I had a short climb toward Viloria de la Rioja along a secondary road and saw green farmland for kilometers ahead. The Camino markers in Castilla y León were already clearer and more aesthetically pleasing than the majority of the ones in La Rioja. The entrance to Viloria de la Rioja had a sign that stated, “Santiago 576 km.” At that point, the distance seemed so far – almost impossible… From Page 83, Camino de Santiago In 20 Days. Yes, after a week on the Camino De Santiago, 576 Kilometers seemed like a long way to go.
Now, I’ll continue with my journey on the Camino de Santiago in Redecilla del Camino, Castilla y León. Even if you don’t have my book, you can still enjoy this post, and learn more about walking the French Way or Camino Francés (map from Wikipedia Commons). On my last post, On The Camino de Santiago in Spain, Nájera To Redecilla del Camino, I arrived in the village under dark skies. Nothing had changed overnight, and I left the albergue to another cold, wet morning.
Redecilla del Camino was a true Camino town with one main street that ran east-west. The downtown looked as deserted as the previous evening.
The senda or gravel path along the N-120 highway leaving Redecilla del Camino. Another sign showed the city of Burgos which was still a day ahead.
The smaller village of Castildelgado was also very quiet.
Because of the cold and rain, I never looked at this scene closely while I was walking but now, it has me intrigued. On first thought, I would expect this to be the ruins of a home but the portal has me wondering if it was a graveyard. I can’t find any references, and would be interested if anyone knows.
Here, I’m in Castildelgado. It felt like winter, but it was actually the first week in May. I wore my pack cover, rain jacket, poncho, and rain pants with half gaiters for much of the Camino.
The 16th century Church of San Pedro. It was around here that I started to notice the difference in architecture of the churches. The bell gable, or espadaña, was of a different style than the churches earlier on.
Leaving Castildelgado along farmland.
The entrance to Viloria de la Rioja had the aforementioned sign that stated, “Santiago 576 km.”
The Church of San Gil in Viloria de la Rioja.
In many of the hamlets and villages, there were interesting homes that were likely hundreds of years old. Whether it was the faded blue in the first photo, or the vines clinging to the stone in the second. I would have loved to see the vines in bloom.
Back on the senda along the highway and farmland, under really dark skies.
This is the entrance to the ancient town of Belorado.
According to Gitlitz & Davidson on page 163 of The Pilgrimage Road To Santiago, Belorado has been occupied since Roman times. It was in a strategic location because it’s situated in a pass between steep cliffs. A castle, now in ruins, once guarded the town from on top of the hill. Depending on the area, or region, large recycling and garbage bins, such as these, often were placed at the entrance to the towns and villages. Please use them. I also welcomed the information signs with English.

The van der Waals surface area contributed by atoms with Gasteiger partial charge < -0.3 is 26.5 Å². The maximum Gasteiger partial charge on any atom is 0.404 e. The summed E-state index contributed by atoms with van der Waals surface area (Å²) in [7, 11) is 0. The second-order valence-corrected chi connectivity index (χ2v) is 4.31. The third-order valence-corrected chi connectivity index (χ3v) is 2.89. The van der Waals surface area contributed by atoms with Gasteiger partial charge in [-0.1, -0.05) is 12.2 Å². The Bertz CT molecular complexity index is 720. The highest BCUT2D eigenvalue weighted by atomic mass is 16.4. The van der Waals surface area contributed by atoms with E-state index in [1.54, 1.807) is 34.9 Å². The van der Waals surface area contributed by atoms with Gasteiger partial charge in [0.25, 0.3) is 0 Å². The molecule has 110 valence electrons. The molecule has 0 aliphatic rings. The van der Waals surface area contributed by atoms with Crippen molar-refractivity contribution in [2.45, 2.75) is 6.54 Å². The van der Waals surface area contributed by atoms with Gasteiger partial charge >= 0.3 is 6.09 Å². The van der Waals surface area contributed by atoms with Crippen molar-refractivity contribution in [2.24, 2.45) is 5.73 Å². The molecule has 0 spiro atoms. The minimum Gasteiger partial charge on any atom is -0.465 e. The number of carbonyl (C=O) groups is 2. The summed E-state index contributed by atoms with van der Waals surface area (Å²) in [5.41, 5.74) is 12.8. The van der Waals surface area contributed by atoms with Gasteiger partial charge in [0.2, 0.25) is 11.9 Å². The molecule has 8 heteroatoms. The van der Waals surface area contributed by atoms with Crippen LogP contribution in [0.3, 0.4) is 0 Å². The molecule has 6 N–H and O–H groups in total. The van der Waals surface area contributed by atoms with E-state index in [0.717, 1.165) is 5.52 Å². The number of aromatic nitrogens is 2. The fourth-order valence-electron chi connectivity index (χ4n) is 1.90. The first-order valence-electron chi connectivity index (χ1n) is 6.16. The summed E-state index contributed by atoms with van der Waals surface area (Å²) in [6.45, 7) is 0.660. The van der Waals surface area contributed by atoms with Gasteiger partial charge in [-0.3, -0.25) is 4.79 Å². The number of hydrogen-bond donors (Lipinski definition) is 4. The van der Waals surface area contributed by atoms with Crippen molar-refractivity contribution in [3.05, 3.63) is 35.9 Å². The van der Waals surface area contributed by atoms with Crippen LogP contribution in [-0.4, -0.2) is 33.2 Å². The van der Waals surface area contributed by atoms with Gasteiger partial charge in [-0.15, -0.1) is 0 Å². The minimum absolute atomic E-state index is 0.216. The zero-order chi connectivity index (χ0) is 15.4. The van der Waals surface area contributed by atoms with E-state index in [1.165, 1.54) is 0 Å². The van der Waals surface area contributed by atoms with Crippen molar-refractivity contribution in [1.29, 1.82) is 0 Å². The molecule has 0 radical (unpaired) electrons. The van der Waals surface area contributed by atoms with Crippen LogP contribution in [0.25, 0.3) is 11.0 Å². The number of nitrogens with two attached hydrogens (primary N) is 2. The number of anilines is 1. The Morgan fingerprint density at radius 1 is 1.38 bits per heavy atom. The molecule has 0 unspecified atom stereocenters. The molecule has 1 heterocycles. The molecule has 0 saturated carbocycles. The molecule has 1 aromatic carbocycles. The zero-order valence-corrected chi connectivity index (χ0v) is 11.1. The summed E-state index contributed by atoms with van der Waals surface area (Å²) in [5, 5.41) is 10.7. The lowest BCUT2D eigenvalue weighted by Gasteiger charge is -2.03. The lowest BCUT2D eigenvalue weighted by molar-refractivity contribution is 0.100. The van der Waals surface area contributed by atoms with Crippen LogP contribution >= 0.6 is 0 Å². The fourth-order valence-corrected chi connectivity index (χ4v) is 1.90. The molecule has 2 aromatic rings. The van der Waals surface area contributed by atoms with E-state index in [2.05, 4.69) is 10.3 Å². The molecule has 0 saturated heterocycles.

The El Corro District which, according to the adjacent sign, had the first documented market in Spain from 1116 ( I thought it would have been earlier ). In ancient times, Belorado was segregated into distinct districts, depending on race and religion. For a history of the Jews in Belorado, please read this article from the Jewish Encyclopedia.
The 15th century Iglesia de Santa María. I was intrigued not only by the bell gable, but also by the stork nests, and the tan colored hills. It’s very difficult to see in this photo, but there were caves to the left of the church. As I wrote on page 84 of my book, “Caves, once used by hermits, dotted the side of the cliff. One was made into a home, complete, with a door, oak-framed window, and patio.”
I believe these are White Storks. You can find more information on the White Stork in Spain from Iberia Nature.
Except for the odd pilgrim, the streets of downtown Belorado were also very quiet.
The Camino exited the town on a footbridge parallel to this stone bridge over the Río Tirón.
Yes, I’ve included a photo of a Repsol gas station. As I wrote on the bottom of the page 84, “…Repsol and a few others were always a welcome sight. They were open during siesta and had a store with a good selection of energy food at reasonable prices. This station had a washroom on the outside, and I didn’t even have to buy anything. After the joy of relieving myself somewhere that didn’t involve hiding behind a bush, I went into the store and bought a Coke Light to show my appreciation.”
I hope you enjoyed this post. This stretch of the Camino was relatively flat and if you wish, you can make good time. On my next post, On The Camino de Santiago in Spain, Belorado To Villafranca de Montes de Oca, I’ll travel through more farmland and villages, have a memorable visit at the tiny remains of a 9th century monastery, before the climb through the mountains, The Montes de Oca. I even get a little afternoon sun. Please join me.
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